ASP.NET Web API (Beta) 4.0.20126.16343
   Package Manager Console Command line: Install-Package HttpClient -Version 0.6.0
   Package Manager Console Command line: Install-Package System.Net.Http.Formatting

namespace HttpClientRESTFul
    class Program
        static void Main(string[] args)
            var serverAddress = "http://localhost:8080";

            using (var httpClient = new HttpClient() { BaseAddress = new Uri(serverAddress) })
                //GET all customers
                var response = httpClient.GetStringAsync("api/customers").Result;
                Console.WriteLine("Response From Server:\r\n\r\n{0}", response);

                var newCustomer = new Customer { Name = "George Washington Jr.", Phone = "1-202-555-0100", Email = "" };
                var requestMessage = new HttpRequestMessage();
                var objectContent = requestMessage.CreateContent<Customer>(
                    new MediaTypeFormatter[] { new JsonMediaTypeFormatter() },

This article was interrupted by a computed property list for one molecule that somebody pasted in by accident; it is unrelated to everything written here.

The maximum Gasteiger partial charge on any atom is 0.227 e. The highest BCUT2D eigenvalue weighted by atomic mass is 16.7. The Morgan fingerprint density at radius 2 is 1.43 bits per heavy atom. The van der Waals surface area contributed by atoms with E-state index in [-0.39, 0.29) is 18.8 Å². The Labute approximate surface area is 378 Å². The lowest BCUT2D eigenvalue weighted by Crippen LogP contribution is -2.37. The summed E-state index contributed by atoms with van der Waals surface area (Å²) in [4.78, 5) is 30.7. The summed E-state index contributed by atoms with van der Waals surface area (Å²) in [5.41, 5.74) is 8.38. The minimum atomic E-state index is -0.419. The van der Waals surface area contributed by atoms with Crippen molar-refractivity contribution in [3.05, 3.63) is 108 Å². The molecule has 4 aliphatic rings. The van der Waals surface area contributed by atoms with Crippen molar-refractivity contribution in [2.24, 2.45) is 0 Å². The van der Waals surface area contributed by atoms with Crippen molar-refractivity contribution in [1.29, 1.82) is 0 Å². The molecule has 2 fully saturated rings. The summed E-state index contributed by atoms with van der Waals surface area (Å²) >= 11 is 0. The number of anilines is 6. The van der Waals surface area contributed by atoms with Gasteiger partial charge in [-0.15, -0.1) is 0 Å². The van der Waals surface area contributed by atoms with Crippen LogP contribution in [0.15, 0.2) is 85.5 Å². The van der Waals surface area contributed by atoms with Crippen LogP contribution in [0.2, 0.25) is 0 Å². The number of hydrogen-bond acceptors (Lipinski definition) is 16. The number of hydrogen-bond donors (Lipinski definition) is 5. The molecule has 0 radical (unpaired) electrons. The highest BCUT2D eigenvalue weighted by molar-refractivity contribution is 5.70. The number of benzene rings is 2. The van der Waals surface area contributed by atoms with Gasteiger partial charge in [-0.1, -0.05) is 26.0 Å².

new FormatterSelector());

                //POST new customer
                var responseMessage = httpClient.PostAsync("api/customers", objectContent).Result;
                var newlyCreatedCustomer = responseMessage.Content.ReadAsAsync<Customer>().Result;
                Console.WriteLine("Created (POST) new customer. New Customer Id is: " + newlyCreatedCustomer.Id.ToString());

                newlyCreatedCustomer.Name = "George Washington III";
                objectContent = requestMessage.CreateContent<Customer>(
                    new MediaTypeFormatter[] { new JsonMediaTypeFormatter() },
                    new FormatterSelector());

                //PUT newly created customer
                responseMessage = httpClient.PutAsync("api/customers/" + newlyCreatedCustomer.Id.ToString(), objectContent).Result;
                Console.WriteLine("Updated (PUT) newly created customer");

                //DELETE the newly created customer